I have found a substitute for creating garden beds, a new way to exert myself outside that may be more lasting than investing in flowers that are likely to become neglected and overgrown: making trails. I love to walk and run outside, and in fact I must do this daily with the dogs to keep us all happy and sane, so I’ve started carving out trails through the mostly-invasive shrubbery on the property and making existing ones a little roomier. Keeping in mind what a visiting professional pruner told me years ago while I was working at the gardens at Tassajara Zen Mountain Center, I take note when I feel cramped or constricted during a walk with my partner, and I bring my pruners with me the next time to open up the path a bit.
I’ll confess that, as a sort of reparation to the Tiny Plot that we have transformed from a lovely meadow into a compacted work zone, I’ve started planting dozens of Arkansas native plants along the path that outlines that plot. So far, I’ve planted False Blue Indigo, Pinnate Prairie Coneflower, Purple Coneflower, Mexican Hat, Hairy Mountain Mint, Silver Mountain Mint, Golden Glow, Indian Pink, and Penstemon. I hope they are able to thrive, re-seed, and regenerate this plot into a beautiful, wild piece of land again, once we’ve moved on…
In other news, we made a little compost-toilet off the side of our little cabin so we don’t have to walk half-asleep and mostly naked across the lawn first thing in the morning to use the potty. While having a separate shower is no big deal, we are big eaters and very regular people, and we’ve learned that a toilet is something we want easy personal access to. I love that a bucket, a toilet seat, a bin of sawdust, a few pallets, and some burlap can make a cute and functional addition. (It’s also the perfect use for the metal siding we cut out of the shipping container to make room for the door and window.) We add a generous helping of sawdust (from a woodworking friend whose shop is two miles up the road) to every deposit (toilet paper and all), and when the plastic tub under the toilet seat is about half full, we carry it over to a shared fenced-in compost pile near our neighbors, where we dump the contents and cover it with a layer of straw (a product also acquired from a local source). Is it smelly? Only if you don’t add enough absorptive sawdust or straw. And all of these nutrients eventually break down to make a gorgeous, highly coveted soil amendment, so our poop doesn’t go to “waste” at all, which feels really good.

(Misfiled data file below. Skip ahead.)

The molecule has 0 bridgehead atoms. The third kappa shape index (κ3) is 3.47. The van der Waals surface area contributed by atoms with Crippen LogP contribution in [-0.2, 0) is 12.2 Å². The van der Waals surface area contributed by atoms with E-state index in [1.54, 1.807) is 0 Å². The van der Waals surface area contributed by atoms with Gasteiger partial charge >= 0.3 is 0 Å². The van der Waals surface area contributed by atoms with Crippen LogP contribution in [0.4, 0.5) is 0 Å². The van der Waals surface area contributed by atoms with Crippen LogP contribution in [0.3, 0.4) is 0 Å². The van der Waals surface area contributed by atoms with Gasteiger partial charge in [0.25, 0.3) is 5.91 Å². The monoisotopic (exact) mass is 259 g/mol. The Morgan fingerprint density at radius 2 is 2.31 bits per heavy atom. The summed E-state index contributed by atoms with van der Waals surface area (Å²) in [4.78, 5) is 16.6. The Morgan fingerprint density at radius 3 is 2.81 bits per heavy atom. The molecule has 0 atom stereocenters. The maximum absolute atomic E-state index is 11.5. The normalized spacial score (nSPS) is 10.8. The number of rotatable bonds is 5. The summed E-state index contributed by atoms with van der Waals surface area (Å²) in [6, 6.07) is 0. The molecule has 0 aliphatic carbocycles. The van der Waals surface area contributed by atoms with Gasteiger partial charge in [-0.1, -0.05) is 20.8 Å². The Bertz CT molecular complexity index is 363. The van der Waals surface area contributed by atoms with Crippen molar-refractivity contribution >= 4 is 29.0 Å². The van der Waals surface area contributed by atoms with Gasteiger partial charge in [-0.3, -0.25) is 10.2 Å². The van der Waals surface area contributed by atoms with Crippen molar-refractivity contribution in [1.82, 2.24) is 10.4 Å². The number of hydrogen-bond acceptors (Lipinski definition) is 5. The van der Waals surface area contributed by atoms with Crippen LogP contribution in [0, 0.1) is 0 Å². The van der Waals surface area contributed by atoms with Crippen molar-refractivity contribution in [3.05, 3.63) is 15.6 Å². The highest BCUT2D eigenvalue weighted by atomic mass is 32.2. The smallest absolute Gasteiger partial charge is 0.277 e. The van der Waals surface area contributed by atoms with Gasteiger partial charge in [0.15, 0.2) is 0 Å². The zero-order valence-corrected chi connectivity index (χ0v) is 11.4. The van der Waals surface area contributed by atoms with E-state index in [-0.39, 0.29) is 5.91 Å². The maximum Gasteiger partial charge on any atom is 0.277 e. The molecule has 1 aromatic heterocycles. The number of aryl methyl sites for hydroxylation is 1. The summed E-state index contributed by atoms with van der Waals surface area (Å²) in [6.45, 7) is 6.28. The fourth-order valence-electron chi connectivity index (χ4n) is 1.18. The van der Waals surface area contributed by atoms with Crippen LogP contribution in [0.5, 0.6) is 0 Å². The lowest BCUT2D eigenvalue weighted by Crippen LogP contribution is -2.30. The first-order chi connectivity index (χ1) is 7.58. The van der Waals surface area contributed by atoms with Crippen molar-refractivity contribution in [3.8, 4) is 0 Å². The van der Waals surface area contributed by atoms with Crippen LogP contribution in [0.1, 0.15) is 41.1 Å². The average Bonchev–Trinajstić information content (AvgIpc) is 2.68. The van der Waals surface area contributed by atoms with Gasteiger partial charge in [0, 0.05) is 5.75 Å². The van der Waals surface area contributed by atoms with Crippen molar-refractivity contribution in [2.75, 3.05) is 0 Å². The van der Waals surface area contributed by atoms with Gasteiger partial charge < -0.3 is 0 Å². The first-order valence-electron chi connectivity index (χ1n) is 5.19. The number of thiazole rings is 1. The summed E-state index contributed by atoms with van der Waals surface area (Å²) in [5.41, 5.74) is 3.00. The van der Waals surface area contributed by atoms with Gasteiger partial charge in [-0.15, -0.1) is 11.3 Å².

We also avoid using of gallons of water that has to be cleaned and transported and cleaned again—just to carry our poop!
Going back to the eating–while talking with some other farm folks (with whom we hope to have a regular meal-share) over dinner the other night, it became apparent that our Tiny House is actually a vehicle for our larger dream of co-creating an intentional community, or eco-village, in this area. Once we have a sturdy home on wheels, we hope to find some property and get to work building our dream. To this end, I’ve just signed up for a visitor session that starts this fall at an ecovillage in Missouri called Dancing Rabbit. I hope to glean some of the to-do’s and not-to-do’s that they have learned over their twenty years of existence amongst the cornfields of the Midwest. It is time to learn from and follow other trail blazers if we’re going to create a world we really want to live in.
Oh yes, and as far as the Tiny House Project is concerned, we constructed a shelf to store lumber out of the way and actually enable us to access the space a bit—but that’s about as far as we’ve gotten the past couple of weeks. The much-needed and -appreciated rain that fell most of the weekend kept us from starting the shed roof of the shop, for which we have the materials (and are itching to use them!). We did get some holes for the posts dug and gravel delivered to the site in very little time, thanks to Reyes. And we were obliged to do some important indoor office work, which will be helpful in the long run, I suppose.